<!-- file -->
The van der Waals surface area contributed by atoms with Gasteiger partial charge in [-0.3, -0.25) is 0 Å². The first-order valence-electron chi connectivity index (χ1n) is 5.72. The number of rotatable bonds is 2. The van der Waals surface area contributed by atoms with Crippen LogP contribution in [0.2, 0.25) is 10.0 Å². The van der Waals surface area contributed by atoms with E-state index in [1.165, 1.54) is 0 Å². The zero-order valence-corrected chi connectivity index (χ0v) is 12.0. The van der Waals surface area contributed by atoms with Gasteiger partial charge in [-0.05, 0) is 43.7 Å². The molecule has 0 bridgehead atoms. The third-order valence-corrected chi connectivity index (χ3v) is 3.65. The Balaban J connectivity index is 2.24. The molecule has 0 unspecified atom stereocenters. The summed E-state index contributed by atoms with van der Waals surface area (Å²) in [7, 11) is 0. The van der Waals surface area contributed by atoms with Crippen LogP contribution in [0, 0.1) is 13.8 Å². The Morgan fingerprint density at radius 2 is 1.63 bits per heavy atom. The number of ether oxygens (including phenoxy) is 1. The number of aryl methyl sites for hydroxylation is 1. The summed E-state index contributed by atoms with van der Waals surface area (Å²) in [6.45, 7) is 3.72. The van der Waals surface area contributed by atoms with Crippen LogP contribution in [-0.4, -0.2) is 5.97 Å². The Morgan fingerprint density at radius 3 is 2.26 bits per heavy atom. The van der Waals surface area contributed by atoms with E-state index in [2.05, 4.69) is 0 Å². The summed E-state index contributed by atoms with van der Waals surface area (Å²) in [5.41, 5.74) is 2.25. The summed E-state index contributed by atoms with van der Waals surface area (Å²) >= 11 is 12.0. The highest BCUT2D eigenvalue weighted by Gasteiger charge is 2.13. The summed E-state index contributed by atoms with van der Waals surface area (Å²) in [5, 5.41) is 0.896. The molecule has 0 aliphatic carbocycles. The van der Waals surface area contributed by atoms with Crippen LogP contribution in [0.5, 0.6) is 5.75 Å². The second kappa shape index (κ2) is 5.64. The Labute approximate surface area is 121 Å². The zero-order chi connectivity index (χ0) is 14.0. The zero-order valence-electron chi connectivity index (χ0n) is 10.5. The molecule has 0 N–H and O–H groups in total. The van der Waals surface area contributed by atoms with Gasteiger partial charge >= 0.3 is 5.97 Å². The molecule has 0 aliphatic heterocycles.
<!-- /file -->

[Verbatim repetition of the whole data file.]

The van der Waals surface area contributed by atoms with Gasteiger partial charge in [-0.3, -0.25) is 0 Å². The first-order valence-electron chi connectivity index (χ1n) is 5.72. The number of rotatable bonds is 2. The van der Waals surface area contributed by atoms with Crippen LogP contribution in [0.2, 0.25) is 10.0 Å². The van der Waals surface area contributed by atoms with E-state index in [1.165, 1.54) is 0 Å². The zero-order valence-corrected chi connectivity index (χ0v) is 12.0. The van der Waals surface area contributed by atoms with Gasteiger partial charge in [-0.05, 0) is 43.7 Å². The molecule has 0 bridgehead atoms. The third-order valence-corrected chi connectivity index (χ3v) is 3.65. The Balaban J connectivity index is 2.24. The molecule has 0 unspecified atom stereocenters. The summed E-state index contributed by atoms with van der Waals surface area (Å²) in [7, 11) is 0. The van der Waals surface area contributed by atoms with Crippen LogP contribution in [0, 0.1) is 13.8 Å². The Morgan fingerprint density at radius 2 is 1.63 bits per heavy atom. The number of ether oxygens (including phenoxy) is 1. The number of aryl methyl sites for hydroxylation is 1. The summed E-state index contributed by atoms with van der Waals surface area (Å²) in [6.45, 7) is 3.72. The van der Waals surface area contributed by atoms with Crippen LogP contribution in [-0.4, -0.2) is 5.97 Å². The Morgan fingerprint density at radius 3 is 2.26 bits per heavy atom. The van der Waals surface area contributed by atoms with E-state index in [2.05, 4.69) is 0 Å². The summed E-state index contributed by atoms with van der Waals surface area (Å²) in [5.41, 5.74) is 2.25. The summed E-state index contributed by atoms with van der Waals surface area (Å²) >= 11 is 12.0. The highest BCUT2D eigenvalue weighted by Gasteiger charge is 2.13. The summed E-state index contributed by atoms with van der Waals surface area (Å²) in [5, 5.41) is 0.896. The molecule has 0 aliphatic carbocycles. The van der Waals surface area contributed by atoms with Crippen LogP contribution in [0.5, 0.6) is 5.75 Å². The second kappa shape index (κ2) is 5.64. The Labute approximate surface area is 121 Å². The zero-order chi connectivity index (χ0) is 14.0. The zero-order valence-electron chi connectivity index (χ0n) is 10.5. The molecule has 0 N–H and O–H groups in total. The van der Waals surface area contributed by atoms with Gasteiger partial charge >= 0.3 is 5.97 Å². The molecule has 0 aliphatic heterocycles.